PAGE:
• Machine Learning for 3D Visualisation Using Generative Models

    Ugail, Hassan; Mehmoud, Irfan; Taif, Khasrouf M.M.; Yarmouk University (University of BradfordFaculty of Engineering and Informatics. School of Media, Design and Technology, 2020)
    One of the state-of-the-art highlights of deep learning in the past ten years is the introduction of generative adversarial networks (GANs), which had achieved great success in their ability to generate images comparable to real photos with minimum human intervention. These networks can generalise to a multitude of desired outputs, especially in image-to-image problems and image syntheses. This thesis proposes a computer graphics pipeline for 3D rendering by utilising generative adversarial networks (GANs). This thesis is motivated by regression models and convolutional neural networks (ConvNets) such as U-Net architectures, which can be directed to generate realistic global illumination effects, by using a semi-supervised GANs model (Pix2pix) that is comprised of PatchGAN and conditional GAN which is then accompanied by a U-Net structure. Pix2pix had been chosen for this thesis for its ability for training as well as the quality of the output images. It is also different from other forms of GANs by utilising colour labels, which enables further control and consistency of the geometries that comprises the output image. The series of experiments were carried out with laboratory created image sets, to pursue the possibility of which deep learning and generative adversarial networks can lend a hand to enhance the pipeline and speed up the 3D rendering process. First, ConvNet is applied in combination with Support Vector Machine (SVM) in order to pair 3D objects with their corresponding shadows, which can be applied in Augmenter Reality (AR) scenarios. Second, a GANs approach is presented to generate shadows for non-shadowed 3D models, which can also be beneficial in AR scenarios. Third, the possibility of generating high quality renders of image sequences from low polygon density 3D models using GANs. Finally, the possibility to enhance visual coherence of the output image sequences of GAN by utilising multi-colour labels. The results of the adopted GANs model were able to generate realistic outputs comparable to the lab generated 3D rendered ground-truth and control group output images with plausible scores on PSNR and SSIM similarity index metrices.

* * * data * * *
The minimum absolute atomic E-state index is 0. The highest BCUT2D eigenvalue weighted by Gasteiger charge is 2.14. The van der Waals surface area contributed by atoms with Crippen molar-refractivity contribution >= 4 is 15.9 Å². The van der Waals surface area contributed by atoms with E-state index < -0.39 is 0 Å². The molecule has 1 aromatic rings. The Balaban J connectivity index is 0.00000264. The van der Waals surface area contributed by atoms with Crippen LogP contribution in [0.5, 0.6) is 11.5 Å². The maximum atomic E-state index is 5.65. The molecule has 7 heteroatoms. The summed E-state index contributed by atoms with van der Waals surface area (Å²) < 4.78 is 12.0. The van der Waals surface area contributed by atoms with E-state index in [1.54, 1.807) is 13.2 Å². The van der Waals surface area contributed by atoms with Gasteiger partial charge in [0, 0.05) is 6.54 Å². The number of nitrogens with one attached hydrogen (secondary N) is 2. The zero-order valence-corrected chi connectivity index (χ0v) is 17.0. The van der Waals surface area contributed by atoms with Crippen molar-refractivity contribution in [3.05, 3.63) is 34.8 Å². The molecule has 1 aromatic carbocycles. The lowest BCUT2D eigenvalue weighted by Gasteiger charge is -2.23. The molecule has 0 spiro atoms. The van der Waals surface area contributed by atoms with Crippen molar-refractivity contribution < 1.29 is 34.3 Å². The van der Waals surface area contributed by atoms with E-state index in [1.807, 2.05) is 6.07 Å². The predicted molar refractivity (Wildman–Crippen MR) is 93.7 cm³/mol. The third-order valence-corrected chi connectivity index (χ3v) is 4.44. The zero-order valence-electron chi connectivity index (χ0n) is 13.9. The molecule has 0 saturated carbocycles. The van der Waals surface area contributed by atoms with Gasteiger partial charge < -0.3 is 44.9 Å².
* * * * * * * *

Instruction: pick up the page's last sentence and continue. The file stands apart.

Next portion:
• Public Expenditure and Poverty Reduction: Evidence from Nigeria

    Jalilian, Hossein; Batonyi, Gabor; Obiechina, Michael E. (University of BradfordFaculty of Management, Law and Social Sciences, 2020)
    Theoretical and empirical literature suggest that public expenditure plays very important role in economic growth, especially in the developing countries. Available statistics show that Nigeria’s 5-year average annual real public expenditure/GDP ratio grew during the greater part of the study period 1981-2015, while the 5-year average annual real GDP growth and real GDP per capita growth rates are positive during the same study period, except for 1981-1985 and 1986-1990, respectively. The incidence of poverty, however, maintained upward movement, except for 2006-2010. The foregoing interactions have been seldom, the focus of empirical studies in Nigeria. This study examines the effects of public expenditure on economic growth and poverty reduction in Nigeria from 1981-2015, using variants of two models and simulation exercise: augmented Solow growth model and growth-poverty model. Real public expenditure/GDP ratio is used as the policy variable and the simulation duration is for 5-years, 2016-2020. We use the autoregressive distributed lag (ARDL) bounds testing procedure by Pesaran et al. (2001) to estimate the two models, given that the annual data used for the models’ estimations were integrated of order I(1) and I(0) and small sample size. The results from the two models confirmed that public expenditure increases economic growth, though not significant, while economic growth does not reduce poverty. The same findings are confirmed through the simulation exercise. We, however, offer measures that would ensure growth and poverty reduction in Nigeria; public expenditure switch that encourages more investments in capital public expenditure, social sector public expenditure and private capital investment.